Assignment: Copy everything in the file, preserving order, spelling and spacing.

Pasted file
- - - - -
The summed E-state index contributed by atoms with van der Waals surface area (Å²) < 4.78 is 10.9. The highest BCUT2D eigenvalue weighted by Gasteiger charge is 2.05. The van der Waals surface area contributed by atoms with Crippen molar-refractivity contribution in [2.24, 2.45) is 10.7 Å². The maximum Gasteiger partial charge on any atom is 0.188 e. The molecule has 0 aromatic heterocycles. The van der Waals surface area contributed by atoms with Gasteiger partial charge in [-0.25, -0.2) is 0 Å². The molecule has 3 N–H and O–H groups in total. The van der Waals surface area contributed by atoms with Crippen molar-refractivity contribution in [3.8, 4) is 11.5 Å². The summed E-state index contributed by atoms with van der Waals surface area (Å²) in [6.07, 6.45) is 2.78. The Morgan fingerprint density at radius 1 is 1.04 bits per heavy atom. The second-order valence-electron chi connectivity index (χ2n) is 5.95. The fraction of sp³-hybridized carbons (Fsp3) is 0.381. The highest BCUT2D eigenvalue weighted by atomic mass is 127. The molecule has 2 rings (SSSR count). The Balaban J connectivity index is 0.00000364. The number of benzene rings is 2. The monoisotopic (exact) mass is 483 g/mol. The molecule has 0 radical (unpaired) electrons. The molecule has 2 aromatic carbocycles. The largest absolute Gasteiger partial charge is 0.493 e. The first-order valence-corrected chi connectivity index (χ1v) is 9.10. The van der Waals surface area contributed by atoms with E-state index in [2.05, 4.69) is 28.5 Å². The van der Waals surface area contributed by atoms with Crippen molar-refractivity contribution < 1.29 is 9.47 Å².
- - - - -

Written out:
The summed E-state index contributed by atoms with van der Waals surface area (Å²) < 4.78 is 10.9. The highest BCUT2D eigenvalue weighted by Gasteiger charge is 2.05. The van der Waals surface area contributed by atoms with Crippen molar-refractivity contribution in [2.24, 2.45) is 10.7 Å². The maximum Gasteiger partial charge on any atom is 0.188 e. The molecule has 0 aromatic heterocycles. The van der Waals surface area contributed by atoms with Gasteiger partial charge in [-0.25, -0.2) is 0 Å². The molecule has 3 N–H and O–H groups in total. The van der Waals surface area contributed by atoms with Crippen molar-refractivity contribution in [3.8, 4) is 11.5 Å². The summed E-state index contributed by atoms with van der Waals surface area (Å²) in [6.07, 6.45) is 2.78. The Morgan fingerprint density at radius 1 is 1.04 bits per heavy atom. The second-order valence-electron chi connectivity index (χ2n) is 5.95. The fraction of sp³-hybridized carbons (Fsp3) is 0.381. The highest BCUT2D eigenvalue weighted by atomic mass is 127. The molecule has 2 rings (SSSR count). The Balaban J connectivity index is 0.00000364. The number of benzene rings is 2. The monoisotopic (exact) mass is 483 g/mol. The molecule has 0 radical (unpaired) electrons. The molecule has 2 aromatic carbocycles. The largest absolute Gasteiger partial charge is 0.493 e. The first-order valence-corrected chi connectivity index (χ1v) is 9.10. The van der Waals surface area contributed by atoms with E-state index in [2.05, 4.69) is 28.5 Å². The van der Waals surface area contributed by atoms with Crippen molar-refractivity contribution < 1.29 is 9.47 Å².